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RPE vs. RIR: Mastering Training Intensity

A man is training with a barbell in a gym, monitoring his RPE and RIR.
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In fitness and strength training, athletes and coaches use many training principles, methodologies, and systems to optimize performance and achieve specific goals. Among these principles, two commonly discussed and utilized concepts are the Rating of Perceived Exertion (RPE) and Repetitions in Reserve (RIR). Both systems are valuable tools for monitoring training intensity, progress, and fatigue. This blog will delve into the history, comparison, and application of RPE and RIR to help you understand their importance and how to incorporate them effectively into your training.

History of RPE and RIR

Rating of Perceived Exertion (RPE)

The concept of RPE can be traced back to the early 1960s, when Swedish psychologist Gunnar Borg developed the Borg Scale, also known as the Borg Rating of Perceived Exertion. Borg’s research aimed to quantify subjective effort, discomfort, and fatigue during physical activity. The original scale ranged from 6 to 20, with 6 representing “no exertion at all” and 20 corresponding to “maximal exertion.” The scale was later adapted to a 1-10 version, which is now widely used in the fitness industry.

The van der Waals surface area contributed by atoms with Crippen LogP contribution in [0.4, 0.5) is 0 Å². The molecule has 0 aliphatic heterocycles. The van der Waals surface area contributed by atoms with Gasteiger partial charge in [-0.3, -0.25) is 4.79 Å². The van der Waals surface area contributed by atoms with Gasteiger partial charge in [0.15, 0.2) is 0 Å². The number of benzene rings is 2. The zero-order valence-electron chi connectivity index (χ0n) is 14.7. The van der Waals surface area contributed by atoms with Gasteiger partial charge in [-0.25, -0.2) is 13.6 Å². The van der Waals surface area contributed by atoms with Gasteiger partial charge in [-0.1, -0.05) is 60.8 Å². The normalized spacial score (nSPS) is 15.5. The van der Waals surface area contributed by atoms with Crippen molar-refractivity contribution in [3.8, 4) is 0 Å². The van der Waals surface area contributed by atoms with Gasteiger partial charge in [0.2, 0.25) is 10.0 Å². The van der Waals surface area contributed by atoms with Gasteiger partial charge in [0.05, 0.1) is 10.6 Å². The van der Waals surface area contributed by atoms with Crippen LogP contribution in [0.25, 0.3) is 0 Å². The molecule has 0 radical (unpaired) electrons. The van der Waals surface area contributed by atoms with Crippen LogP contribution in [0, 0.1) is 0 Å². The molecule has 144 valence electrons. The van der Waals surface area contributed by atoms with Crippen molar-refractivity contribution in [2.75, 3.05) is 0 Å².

Repetitions in Reserve (RIR)

While the concept of RIR has been around informally for quite some time, it gained prominence in the early 2000s with the emergence of evidence-based fitness practices. As a self-regulated method to gauge training intensity, RIR estimates the number of repetitions one can perform before reaching muscular failure. This concept is closely related to RPE but provides a more objective measure of intensity.

RPE and RIR: A Comparison

Both RPE and RIR are helpful tools for gauging training intensity, but they have distinct differences:

Subjectivity vs. Objectivity

RPE is a subjective measure relying on an individual’s perception of their effort during a workout. In contrast, RIR is a more objective measure, referring to the number of repetitions left in the tank before reaching muscular failure.


RPE can be applied to various physical activities, including aerobic exercises, weightlifting, and stretching. On the other hand, RIR is primarily used for resistance training.

Learning Curve